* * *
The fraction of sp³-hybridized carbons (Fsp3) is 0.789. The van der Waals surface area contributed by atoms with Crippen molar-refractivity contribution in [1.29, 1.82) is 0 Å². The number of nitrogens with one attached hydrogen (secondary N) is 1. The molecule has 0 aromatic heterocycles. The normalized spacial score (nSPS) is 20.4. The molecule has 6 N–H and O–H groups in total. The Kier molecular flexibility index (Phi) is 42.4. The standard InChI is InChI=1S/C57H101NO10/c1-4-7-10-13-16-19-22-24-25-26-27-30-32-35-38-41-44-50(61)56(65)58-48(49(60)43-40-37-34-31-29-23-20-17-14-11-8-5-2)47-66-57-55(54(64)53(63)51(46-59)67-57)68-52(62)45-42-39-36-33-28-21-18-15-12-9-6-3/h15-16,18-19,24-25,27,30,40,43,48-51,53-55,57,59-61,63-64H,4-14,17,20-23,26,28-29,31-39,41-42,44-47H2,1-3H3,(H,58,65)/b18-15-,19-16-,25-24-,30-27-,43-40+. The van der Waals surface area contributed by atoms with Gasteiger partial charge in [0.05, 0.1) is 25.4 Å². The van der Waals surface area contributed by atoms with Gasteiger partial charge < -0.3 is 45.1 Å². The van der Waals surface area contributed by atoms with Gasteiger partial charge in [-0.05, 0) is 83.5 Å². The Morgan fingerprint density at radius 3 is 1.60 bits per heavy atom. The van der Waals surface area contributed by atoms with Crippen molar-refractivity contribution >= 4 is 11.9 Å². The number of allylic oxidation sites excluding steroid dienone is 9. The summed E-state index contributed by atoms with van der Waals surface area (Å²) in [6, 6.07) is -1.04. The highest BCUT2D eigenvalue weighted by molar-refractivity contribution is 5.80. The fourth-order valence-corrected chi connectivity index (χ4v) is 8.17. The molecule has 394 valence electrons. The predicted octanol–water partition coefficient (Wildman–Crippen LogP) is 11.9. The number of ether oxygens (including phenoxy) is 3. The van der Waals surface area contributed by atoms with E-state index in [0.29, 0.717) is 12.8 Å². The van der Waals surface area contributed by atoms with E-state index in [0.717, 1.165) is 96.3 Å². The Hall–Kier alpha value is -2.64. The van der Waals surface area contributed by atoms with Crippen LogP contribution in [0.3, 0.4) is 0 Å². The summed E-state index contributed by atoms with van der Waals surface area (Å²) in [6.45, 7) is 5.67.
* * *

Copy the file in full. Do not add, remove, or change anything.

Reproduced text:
The fraction of sp³-hybridized carbons (Fsp3) is 0.789. The van der Waals surface area contributed by atoms with Crippen molar-refractivity contribution in [1.29, 1.82) is 0 Å². The number of nitrogens with one attached hydrogen (secondary N) is 1. The molecule has 0 aromatic heterocycles. The normalized spacial score (nSPS) is 20.4. The molecule has 6 N–H and O–H groups in total. The Kier molecular flexibility index (Phi) is 42.4. The standard InChI is InChI=1S/C57H101NO10/c1-4-7-10-13-16-19-22-24-25-26-27-30-32-35-38-41-44-50(61)56(65)58-48(49(60)43-40-37-34-31-29-23-20-17-14-11-8-5-2)47-66-57-55(54(64)53(63)51(46-59)67-57)68-52(62)45-42-39-36-33-28-21-18-15-12-9-6-3/h15-16,18-19,24-25,27,30,40,43,48-51,53-55,57,59-61,63-64H,4-14,17,20-23,26,28-29,31-39,41-42,44-47H2,1-3H3,(H,58,65)/b18-15-,19-16-,25-24-,30-27-,43-40+. The van der Waals surface area contributed by atoms with Gasteiger partial charge in [0.05, 0.1) is 25.4 Å². The van der Waals surface area contributed by atoms with Gasteiger partial charge < -0.3 is 45.1 Å². The van der Waals surface area contributed by atoms with Gasteiger partial charge in [-0.05, 0) is 83.5 Å². The Morgan fingerprint density at radius 3 is 1.60 bits per heavy atom. The van der Waals surface area contributed by atoms with Crippen molar-refractivity contribution >= 4 is 11.9 Å². The number of allylic oxidation sites excluding steroid dienone is 9. The summed E-state index contributed by atoms with van der Waals surface area (Å²) in [6, 6.07) is -1.04. The highest BCUT2D eigenvalue weighted by molar-refractivity contribution is 5.80. The fourth-order valence-corrected chi connectivity index (χ4v) is 8.17. The molecule has 394 valence electrons. The predicted octanol–water partition coefficient (Wildman–Crippen LogP) is 11.9. The number of ether oxygens (including phenoxy) is 3. The van der Waals surface area contributed by atoms with E-state index in [0.29, 0.717) is 12.8 Å². The van der Waals surface area contributed by atoms with E-state index in [0.717, 1.165) is 96.3 Å². The Hall–Kier alpha value is -2.64. The van der Waals surface area contributed by atoms with Crippen LogP contribution in [0.3, 0.4) is 0 Å². The summed E-state index contributed by atoms with van der Waals surface area (Å²) in [6.45, 7) is 5.67.